posted on Jun, 18 2010 @ 04:27 PM
Somebody mentioned abiotic oil and I wasn't that versed in the theory so I looked it up. It is a viable theory, and one that is not in contrast with
"biotic" oil or oil from decomposing biomass.
Now, I am not trying to enter that debate, both scenarios seem possible and not mutually exclusive, so I don't really care who is correct, but the
quote below got my attention:
More to the point, Gold also claimed the existence of liquid hydrocarbons—oil—at great depths. But there is a problem with this: the temperatures
at depths below about 15,000 feet are high enough (above 275 degrees F) to break hydrocarbon bonds. What remains after these molecular bonds are
severed is methane, whose molecule contains only a single carbon atom. For petroleum geologists this is not just a matter of theory, but of repeated
and sometimes costly experience: they speak of an oil “window” that exists from roughly 7,500 feet to 15,000 feet, within which temperatures are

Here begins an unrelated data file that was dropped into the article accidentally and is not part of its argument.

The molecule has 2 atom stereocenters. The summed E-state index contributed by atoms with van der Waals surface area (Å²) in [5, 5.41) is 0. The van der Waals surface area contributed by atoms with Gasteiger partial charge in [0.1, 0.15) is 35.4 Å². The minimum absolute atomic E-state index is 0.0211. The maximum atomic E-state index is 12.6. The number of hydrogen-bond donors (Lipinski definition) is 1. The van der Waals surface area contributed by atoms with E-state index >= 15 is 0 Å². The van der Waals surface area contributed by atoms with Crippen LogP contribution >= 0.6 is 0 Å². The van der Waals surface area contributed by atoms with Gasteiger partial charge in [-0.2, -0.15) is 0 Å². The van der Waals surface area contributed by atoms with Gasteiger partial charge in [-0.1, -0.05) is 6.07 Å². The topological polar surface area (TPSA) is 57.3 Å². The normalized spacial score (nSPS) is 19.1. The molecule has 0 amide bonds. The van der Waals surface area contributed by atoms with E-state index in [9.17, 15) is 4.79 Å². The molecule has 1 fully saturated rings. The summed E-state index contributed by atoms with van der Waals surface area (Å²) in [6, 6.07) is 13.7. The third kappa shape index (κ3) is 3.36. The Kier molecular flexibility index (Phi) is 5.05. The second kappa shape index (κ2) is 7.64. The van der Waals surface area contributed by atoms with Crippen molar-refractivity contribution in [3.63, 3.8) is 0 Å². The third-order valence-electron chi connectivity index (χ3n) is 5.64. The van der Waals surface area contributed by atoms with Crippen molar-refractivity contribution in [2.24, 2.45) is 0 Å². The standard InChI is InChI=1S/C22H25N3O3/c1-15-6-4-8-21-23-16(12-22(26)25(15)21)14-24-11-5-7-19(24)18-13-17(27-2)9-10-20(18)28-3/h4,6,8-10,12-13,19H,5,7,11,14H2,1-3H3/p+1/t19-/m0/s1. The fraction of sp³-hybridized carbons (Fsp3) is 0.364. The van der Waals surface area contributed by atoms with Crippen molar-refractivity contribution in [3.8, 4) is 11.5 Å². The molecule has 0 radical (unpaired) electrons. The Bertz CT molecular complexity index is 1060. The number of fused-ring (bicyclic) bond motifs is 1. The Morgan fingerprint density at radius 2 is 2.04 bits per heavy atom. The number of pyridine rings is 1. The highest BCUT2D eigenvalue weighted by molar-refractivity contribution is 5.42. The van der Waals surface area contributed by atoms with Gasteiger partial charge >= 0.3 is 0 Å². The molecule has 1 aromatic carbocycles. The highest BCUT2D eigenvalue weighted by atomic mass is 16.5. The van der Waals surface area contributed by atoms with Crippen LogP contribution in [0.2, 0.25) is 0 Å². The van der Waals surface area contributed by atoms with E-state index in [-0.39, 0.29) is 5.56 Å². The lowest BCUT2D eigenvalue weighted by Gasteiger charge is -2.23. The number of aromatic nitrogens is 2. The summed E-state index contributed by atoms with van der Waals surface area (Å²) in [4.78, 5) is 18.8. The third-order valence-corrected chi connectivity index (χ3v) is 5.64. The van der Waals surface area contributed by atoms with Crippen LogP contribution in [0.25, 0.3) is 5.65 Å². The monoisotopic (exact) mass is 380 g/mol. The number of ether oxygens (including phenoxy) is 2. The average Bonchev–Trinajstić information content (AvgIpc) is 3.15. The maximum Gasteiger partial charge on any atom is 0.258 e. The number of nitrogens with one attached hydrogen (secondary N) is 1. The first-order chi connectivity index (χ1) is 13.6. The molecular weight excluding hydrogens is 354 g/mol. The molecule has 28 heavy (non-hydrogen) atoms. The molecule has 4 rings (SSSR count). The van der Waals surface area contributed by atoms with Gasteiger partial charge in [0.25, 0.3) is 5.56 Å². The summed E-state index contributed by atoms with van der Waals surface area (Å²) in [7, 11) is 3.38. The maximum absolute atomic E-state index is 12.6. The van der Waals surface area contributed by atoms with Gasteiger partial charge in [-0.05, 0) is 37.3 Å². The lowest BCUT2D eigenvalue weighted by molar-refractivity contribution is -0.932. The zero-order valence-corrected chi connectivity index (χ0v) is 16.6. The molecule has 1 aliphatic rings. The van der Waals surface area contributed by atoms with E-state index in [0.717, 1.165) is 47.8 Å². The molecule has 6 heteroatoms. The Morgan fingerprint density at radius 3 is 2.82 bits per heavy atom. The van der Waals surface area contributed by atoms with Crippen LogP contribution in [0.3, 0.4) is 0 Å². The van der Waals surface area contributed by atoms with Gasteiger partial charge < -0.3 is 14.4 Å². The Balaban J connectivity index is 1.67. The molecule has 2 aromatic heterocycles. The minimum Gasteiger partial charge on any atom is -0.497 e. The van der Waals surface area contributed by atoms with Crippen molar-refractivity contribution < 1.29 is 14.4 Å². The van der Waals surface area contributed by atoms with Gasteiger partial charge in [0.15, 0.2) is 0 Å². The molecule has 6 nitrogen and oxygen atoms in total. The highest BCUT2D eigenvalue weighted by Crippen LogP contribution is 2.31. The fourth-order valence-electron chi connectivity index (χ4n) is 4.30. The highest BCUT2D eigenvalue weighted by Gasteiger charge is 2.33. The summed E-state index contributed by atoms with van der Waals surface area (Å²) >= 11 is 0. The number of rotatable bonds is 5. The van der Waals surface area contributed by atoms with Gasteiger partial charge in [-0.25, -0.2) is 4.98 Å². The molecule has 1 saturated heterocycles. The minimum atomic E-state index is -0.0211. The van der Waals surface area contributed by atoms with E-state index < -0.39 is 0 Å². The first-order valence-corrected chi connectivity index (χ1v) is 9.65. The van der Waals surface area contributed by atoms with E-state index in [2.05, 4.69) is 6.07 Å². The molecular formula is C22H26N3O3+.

appropriate for oil formation; look far outside the window, and you will most likely come up with a dry hole or, at best, natural gas only. The rare
exceptions serve to prove the rule: they are invariably associated with strata that are rapidly (in geological terms) migrating upward or downward.
Below 15,000 feet the chemical bonds of hydrocarbons are broken down from heat and pressure to the point that only Methane still exists? The Deep
Horizon well is at approximately 30,000 feet! So, it stands to reason that the reservoir would be MOSTLY Methane!
Now, another part of that article stated that modern drilling techniques cannot penetrate igneous and seditary rock beyond 16,000 feet because the
drill bits and tubing get too hot and melt/break or whatever.
So, why would we be drilling into this extremely hostile environment looking for crude oil that is theorized to not even exist at such depths? The
two links that I posted seem to be neutral, but the existence of oil at 30,000 feet seems to support the abiotic theory, and if the abiotic theory is
not correct then it means BP knew it was going to encounter MOSTLY METHANE at that depth.
What am I missing here? Were they drilling intentionally for Methane, or do they believe the abiotic theory?